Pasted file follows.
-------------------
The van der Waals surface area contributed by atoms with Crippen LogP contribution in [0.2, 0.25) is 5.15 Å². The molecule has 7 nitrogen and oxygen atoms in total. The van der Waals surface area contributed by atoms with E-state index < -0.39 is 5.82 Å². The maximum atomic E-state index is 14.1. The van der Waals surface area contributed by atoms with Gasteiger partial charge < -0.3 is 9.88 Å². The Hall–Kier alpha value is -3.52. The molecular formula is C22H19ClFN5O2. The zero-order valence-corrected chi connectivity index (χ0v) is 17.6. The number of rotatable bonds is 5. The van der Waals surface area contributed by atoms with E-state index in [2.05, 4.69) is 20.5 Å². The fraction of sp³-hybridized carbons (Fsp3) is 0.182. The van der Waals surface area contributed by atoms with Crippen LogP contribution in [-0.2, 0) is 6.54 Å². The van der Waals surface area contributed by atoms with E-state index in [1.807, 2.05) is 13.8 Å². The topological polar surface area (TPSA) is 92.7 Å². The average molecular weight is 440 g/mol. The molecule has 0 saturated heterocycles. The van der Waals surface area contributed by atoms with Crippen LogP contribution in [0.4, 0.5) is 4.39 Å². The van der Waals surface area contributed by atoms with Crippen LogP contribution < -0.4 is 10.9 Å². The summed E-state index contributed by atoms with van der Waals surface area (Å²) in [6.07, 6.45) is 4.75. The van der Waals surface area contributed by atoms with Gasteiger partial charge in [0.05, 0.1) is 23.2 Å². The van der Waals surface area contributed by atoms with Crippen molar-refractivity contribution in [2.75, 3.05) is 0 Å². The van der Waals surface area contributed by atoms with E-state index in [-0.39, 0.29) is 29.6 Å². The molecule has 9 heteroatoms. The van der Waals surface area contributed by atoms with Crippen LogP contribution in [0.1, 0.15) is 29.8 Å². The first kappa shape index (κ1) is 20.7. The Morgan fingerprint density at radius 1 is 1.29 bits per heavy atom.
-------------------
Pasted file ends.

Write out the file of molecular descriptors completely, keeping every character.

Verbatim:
The van der Waals surface area contributed by atoms with Crippen LogP contribution in [0.2, 0.25) is 5.15 Å². The molecule has 7 nitrogen and oxygen atoms in total. The van der Waals surface area contributed by atoms with E-state index < -0.39 is 5.82 Å². The maximum atomic E-state index is 14.1. The van der Waals surface area contributed by atoms with Gasteiger partial charge < -0.3 is 9.88 Å². The Hall–Kier alpha value is -3.52. The molecular formula is C22H19ClFN5O2. The zero-order valence-corrected chi connectivity index (χ0v) is 17.6. The number of rotatable bonds is 5. The van der Waals surface area contributed by atoms with E-state index in [2.05, 4.69) is 20.5 Å². The fraction of sp³-hybridized carbons (Fsp3) is 0.182. The van der Waals surface area contributed by atoms with Crippen LogP contribution in [-0.2, 0) is 6.54 Å². The van der Waals surface area contributed by atoms with E-state index in [1.807, 2.05) is 13.8 Å². The topological polar surface area (TPSA) is 92.7 Å². The average molecular weight is 440 g/mol. The molecule has 0 saturated heterocycles. The van der Waals surface area contributed by atoms with Crippen LogP contribution in [0.4, 0.5) is 4.39 Å². The van der Waals surface area contributed by atoms with Crippen LogP contribution < -0.4 is 10.9 Å². The summed E-state index contributed by atoms with van der Waals surface area (Å²) in [6.07, 6.45) is 4.75. The van der Waals surface area contributed by atoms with Gasteiger partial charge in [0.05, 0.1) is 23.2 Å². The van der Waals surface area contributed by atoms with Crippen molar-refractivity contribution in [2.75, 3.05) is 0 Å². The van der Waals surface area contributed by atoms with E-state index in [-0.39, 0.29) is 29.6 Å². The molecule has 9 heteroatoms. The van der Waals surface area contributed by atoms with Crippen LogP contribution in [0.1, 0.15) is 29.8 Å². The first kappa shape index (κ1) is 20.7. The Morgan fingerprint density at radius 1 is 1.29 bits per heavy atom.